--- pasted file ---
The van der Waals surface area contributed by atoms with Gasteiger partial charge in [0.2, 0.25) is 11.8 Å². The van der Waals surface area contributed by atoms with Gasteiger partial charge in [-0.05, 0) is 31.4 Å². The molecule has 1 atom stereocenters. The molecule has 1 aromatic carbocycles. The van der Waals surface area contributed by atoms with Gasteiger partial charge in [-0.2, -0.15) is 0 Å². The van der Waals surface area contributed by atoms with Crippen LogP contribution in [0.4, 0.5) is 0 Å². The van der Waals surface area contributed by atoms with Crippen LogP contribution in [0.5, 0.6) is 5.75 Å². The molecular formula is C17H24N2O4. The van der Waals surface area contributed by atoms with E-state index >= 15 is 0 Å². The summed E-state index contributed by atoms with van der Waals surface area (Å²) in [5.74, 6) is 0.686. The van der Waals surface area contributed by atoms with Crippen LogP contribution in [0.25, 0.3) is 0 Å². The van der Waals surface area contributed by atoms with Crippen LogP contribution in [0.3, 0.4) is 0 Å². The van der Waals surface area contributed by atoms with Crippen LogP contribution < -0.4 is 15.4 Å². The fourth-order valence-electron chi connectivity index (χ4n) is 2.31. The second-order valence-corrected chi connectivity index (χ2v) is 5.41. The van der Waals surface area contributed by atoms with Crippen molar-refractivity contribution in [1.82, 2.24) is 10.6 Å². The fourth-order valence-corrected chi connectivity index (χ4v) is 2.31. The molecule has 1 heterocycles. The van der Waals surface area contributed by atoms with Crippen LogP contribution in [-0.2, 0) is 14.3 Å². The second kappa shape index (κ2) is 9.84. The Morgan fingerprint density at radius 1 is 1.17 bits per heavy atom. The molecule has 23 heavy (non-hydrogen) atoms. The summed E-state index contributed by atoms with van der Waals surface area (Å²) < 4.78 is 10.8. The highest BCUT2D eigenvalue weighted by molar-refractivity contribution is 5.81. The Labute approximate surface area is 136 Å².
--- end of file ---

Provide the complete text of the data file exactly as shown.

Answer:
The van der Waals surface area contributed by atoms with Gasteiger partial charge in [0.2, 0.25) is 11.8 Å². The van der Waals surface area contributed by atoms with Gasteiger partial charge in [-0.05, 0) is 31.4 Å². The molecule has 1 atom stereocenters. The molecule has 1 aromatic carbocycles. The van der Waals surface area contributed by atoms with Gasteiger partial charge in [-0.2, -0.15) is 0 Å². The van der Waals surface area contributed by atoms with Crippen LogP contribution in [0.4, 0.5) is 0 Å². The van der Waals surface area contributed by atoms with Crippen LogP contribution in [0.5, 0.6) is 5.75 Å². The molecular formula is C17H24N2O4. The van der Waals surface area contributed by atoms with E-state index >= 15 is 0 Å². The summed E-state index contributed by atoms with van der Waals surface area (Å²) in [5.74, 6) is 0.686. The van der Waals surface area contributed by atoms with Crippen LogP contribution in [0.25, 0.3) is 0 Å². The van der Waals surface area contributed by atoms with Crippen LogP contribution in [0.3, 0.4) is 0 Å². The van der Waals surface area contributed by atoms with Crippen LogP contribution < -0.4 is 15.4 Å². The fourth-order valence-electron chi connectivity index (χ4n) is 2.31. The second-order valence-corrected chi connectivity index (χ2v) is 5.41. The van der Waals surface area contributed by atoms with Crippen molar-refractivity contribution in [1.82, 2.24) is 10.6 Å². The fourth-order valence-corrected chi connectivity index (χ4v) is 2.31. The molecule has 1 heterocycles. The van der Waals surface area contributed by atoms with Crippen LogP contribution in [-0.2, 0) is 14.3 Å². The second kappa shape index (κ2) is 9.84. The Morgan fingerprint density at radius 1 is 1.17 bits per heavy atom. The molecule has 23 heavy (non-hydrogen) atoms. The summed E-state index contributed by atoms with van der Waals surface area (Å²) < 4.78 is 10.8. The highest BCUT2D eigenvalue weighted by molar-refractivity contribution is 5.81. The Labute approximate surface area is 136 Å².